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The subject of encryption has been one shrouded in controversy and debate since Apple took on the FBI earlier in 2016. In an effort to gain access to the data contained on a terrorist’s smartphone, the FBI wanted Apple to create a “backdoor system” that would allow them to bypass any type of encryption at any time. The argument was that a “golden key” like this would allow the “good guys” to always have a way to make sure the “bad guys” weren’t hiding anything. Apple refused and ultimately won the day, both in terms of its own liability and in the court of public perception.
Microsoft, on the other hand, complied with the FBI’s request. Now, thanks to one small error that will have much larger ramifications moving forward, they’re retroactively making Apple look like the smartest people in Silicon Valley.
Microsoft’s Encryption Troubles
Microsoft is just one example of a company who DID take the measure of creating a “golden key” to its devices, allowing the “good guys” at the FBI to always have access no matter what. Unfortunately, Microsoft also accidentally released a version of its “golden key” to the public – permanently compromising all devices that utilize UEFI Secure Boot technology. The list of affected devices not only includes Windows tablets and smartphones, but also HoloLens devices and more.
On the surface, this means that Microsoft just accidentally allowed all of its users to replace the Windows operating system on their device with any other OS if they choose. However, it also automatically permits boot and rootkits to both install and execute at base levels within the core operating system, essentially throwing security right out the window. With the right piece of malicious software, this basically means that ANYONE could gain full access to one of these devices – regardless of whether encryption is in place or not.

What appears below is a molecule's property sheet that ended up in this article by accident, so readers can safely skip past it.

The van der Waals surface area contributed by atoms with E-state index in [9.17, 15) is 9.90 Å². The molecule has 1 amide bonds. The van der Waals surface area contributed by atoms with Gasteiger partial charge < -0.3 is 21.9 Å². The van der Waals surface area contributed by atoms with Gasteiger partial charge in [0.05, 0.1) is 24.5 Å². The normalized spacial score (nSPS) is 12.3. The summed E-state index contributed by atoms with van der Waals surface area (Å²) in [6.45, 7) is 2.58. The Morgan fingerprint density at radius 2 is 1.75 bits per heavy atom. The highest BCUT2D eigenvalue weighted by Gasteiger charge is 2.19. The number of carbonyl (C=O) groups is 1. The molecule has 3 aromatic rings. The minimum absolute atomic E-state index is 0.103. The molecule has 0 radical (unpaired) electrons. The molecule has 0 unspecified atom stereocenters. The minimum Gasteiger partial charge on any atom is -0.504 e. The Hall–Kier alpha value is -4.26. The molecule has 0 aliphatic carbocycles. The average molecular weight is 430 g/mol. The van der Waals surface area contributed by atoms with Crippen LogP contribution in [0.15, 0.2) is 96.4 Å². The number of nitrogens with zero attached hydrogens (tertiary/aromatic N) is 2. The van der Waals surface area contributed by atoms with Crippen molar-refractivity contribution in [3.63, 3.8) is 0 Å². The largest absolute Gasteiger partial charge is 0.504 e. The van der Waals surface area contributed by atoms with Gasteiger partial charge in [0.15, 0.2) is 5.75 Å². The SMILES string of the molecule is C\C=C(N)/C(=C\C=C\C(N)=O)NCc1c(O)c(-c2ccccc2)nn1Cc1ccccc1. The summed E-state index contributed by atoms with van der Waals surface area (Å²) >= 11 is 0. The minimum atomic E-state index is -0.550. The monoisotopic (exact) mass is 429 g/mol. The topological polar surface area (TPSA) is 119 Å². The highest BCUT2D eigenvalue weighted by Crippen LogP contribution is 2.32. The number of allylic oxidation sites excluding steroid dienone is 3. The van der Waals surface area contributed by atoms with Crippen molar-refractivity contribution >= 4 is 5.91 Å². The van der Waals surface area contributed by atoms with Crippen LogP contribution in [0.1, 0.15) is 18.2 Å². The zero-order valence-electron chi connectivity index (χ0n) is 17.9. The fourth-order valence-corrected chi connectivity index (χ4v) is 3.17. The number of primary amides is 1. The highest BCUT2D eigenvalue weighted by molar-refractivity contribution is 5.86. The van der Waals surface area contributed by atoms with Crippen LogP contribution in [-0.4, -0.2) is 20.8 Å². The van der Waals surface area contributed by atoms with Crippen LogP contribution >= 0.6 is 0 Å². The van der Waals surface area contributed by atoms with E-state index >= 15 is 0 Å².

Microsoft quickly released a patch for the issue, but not only was it not fully effective – many experts argue that this situation is so dire that it might not be fixable in any way, at any time.
The important thing to note here is that Microsoft did not find itself in this situation intentionally. It didn’t make a choice regarding the security of these devices; the “golden key” was released accidentally after a case of simple user error. This, unfortunately, is exactly the type of situation that Apple was trying to protect us against.
Apple’s argument was not against allowing the “good guys” to always have access to a “bad guy’s” phone – there is nobody on the other side of this issue. Apple warned, however, that if you create a “golden key” it is only a matter of time before that key itself becomes compromised – threatening the sanctity and security of every digital device compatible with that key at the same time. They argued that no single person or group of people should ever have that much power because there is too much that can go wrong. Unfortunately, Microsoft just proved Apple absolutely correct – and much sooner than people probably expected.
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